Sunday morning I awoke with great aspirations for the day: research, job hunt, yoga, get milk, and most importantly, get myself out of the overdue library book delinquency that I find myself in more often than not. My first stop-Brooklyn Public Library’s (BPL) Sunset Park branch to return my three unfinished classic books to avoid my $6.85 fine from spiraling upward.
No, that isn’t even the end of my library book hoarding, I still had three more in my backpack to return to the Manhattan library system. Even though I wasn’t elated about the idea of having to go to the forgiving librarian at the counter with my new books to check out explaining some reason I couldn’t pay my $8.50 fine on this certain day, I was still thrilled to have the time to make my way to the Mid-Manhattan location. As a post-grad volunteer, getting a library card has almost brought me to as many places and has entertained me almost as much as my monthly Metrocards.
Every day I have ample time and can deviate from my work and community schedule, I anticipate walking through the rows of shelves, seeing the multi-colored covers, reading the alluring titles, running my fingers through the crisp or worn pages to find the right book(s) to take home with me. Back in my community, I am always reminded that I am not the only post-grad volunteer who misses being surrounded by books, and filled with new adventures or perspectives as my roommates always share a new book suggestion or thought-provoking synopsis. Without the Brooklyn and Manhattan branches, I wouldn’t have been able to fill many of my long commutes and lazy nights with classic works, travel novels, feminist theory, nerdy sociology, or tips on digital photography.
This morning I walked into my favorite library without a book in mind and hopes of a book choosing me instead, and I was greeted by a small, welcoming, white-haired librarian asking me, “Hello, would you like to sign a letter for the library?”
Instantly, my mind darted back to the email I received earlier in the week from the BPL stating that they may be facing $25 million(!) in budget cuts.
Without pause, I picked up a pencil and started filling in my contact information and probed her with questions about the proposed cuts for the Manhattan system.
Even though she probably explained the dire situation to tens of people before me, with passion and attentiveness in her voice she explained, “The city has proposed $40 million in budget cuts, which would close 12 of our library locations. Of the locations left, they would only be open four days a week. This also results in cutting our full-time staff’s hours down to part-time status and we will have to lay off 687 current staff.”
After signing my name, I read over the flyer she handed me that revealed other library offerings that were on the chopping block in the wake of the crippling cuts-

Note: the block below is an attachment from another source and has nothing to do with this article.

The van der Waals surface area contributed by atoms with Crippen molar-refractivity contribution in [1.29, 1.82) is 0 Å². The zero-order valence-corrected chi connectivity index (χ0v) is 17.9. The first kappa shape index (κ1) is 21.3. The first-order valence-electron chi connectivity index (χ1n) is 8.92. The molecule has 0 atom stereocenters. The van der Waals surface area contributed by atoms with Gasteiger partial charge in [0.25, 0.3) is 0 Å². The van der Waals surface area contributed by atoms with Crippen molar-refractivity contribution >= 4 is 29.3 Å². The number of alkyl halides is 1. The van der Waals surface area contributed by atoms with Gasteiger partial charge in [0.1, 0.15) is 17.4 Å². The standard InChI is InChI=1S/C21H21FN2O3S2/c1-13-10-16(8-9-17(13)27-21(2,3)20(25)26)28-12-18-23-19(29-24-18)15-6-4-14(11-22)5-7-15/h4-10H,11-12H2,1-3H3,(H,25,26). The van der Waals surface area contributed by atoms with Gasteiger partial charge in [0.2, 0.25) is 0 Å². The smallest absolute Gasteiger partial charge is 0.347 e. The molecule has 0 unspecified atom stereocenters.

- 380,000 fewer slots for children’s classes and programs, 3.1 million fewer children’s items
- 9,300 fewer programs for kids and teens
- 14,200 fewer slots for career counseling and job classes for adults
- $1.9 million fewer computer sessions
- $3.7 million fewer visits to libraries
Putting this into perspective, 1 in 4 of these patrons have ZERO alternatives to services the library offers.
Not only is this a cause for concern because of all the immediate problems explained above, one has to consider the compounding problems that can result from this grave decision.
New York is one of the most densely populated areas in the world. Within 300 miles, the global economic system is emulated through Manhattan and the Boroughs. According to a March 30, 2011 NYDailyNews article by Albor Ruiz,”While for hundreds of thousands of people putting food on the table is a daily struggle, Forbes magazine reported that New York is home to more billionaires – 58 – than any city in the U.S.”
The article also sheds light on the facts that, “With the state facing a $10 billion deficit, effective action to alleviate the hunger crisis is a long shot. What should be expected are Draconian cuts to education, health care and other social services….The coming months will be the usual smooth sailing for the richest New Yorkers, but the majority of city residents will find themselves struggling to stay afloat in even rougher economic waters.”
With the New York school system already in dire need of reform that will not and cannot happen fast enough, a quality education has become so much more of a privilege for the select already well-off few and less of a right for those not born into stellar circumstances. How does the government expect to ensure a democracy without healthy, employed, well-educated, informed and politically engaged citizens without access to any resources? Without an education, the marginalized have less of a voice in the political system and face even more problems securing their basic needs.
Our country was founded upon the principles that everyone would have the ability to govern themselves, behave according to their own free will, and take responsibility for their own actions. This is the true meaning of liberty that is taken away when those in power lack their own individual responsibility, institute bad government policy, exploit people and businesses with power and influence.
Taking our libraries away is one more step in taking our liberties away. Cutting our resources not only jeopardizes our equality but jeopardizes our health and vitality as a nation. Having a government that is less hesitant about slashing funds for healthcare, education and social services than extending a millionaire tax seriously needs to reevaluate.
Give us our libraries, or you might as well give us death.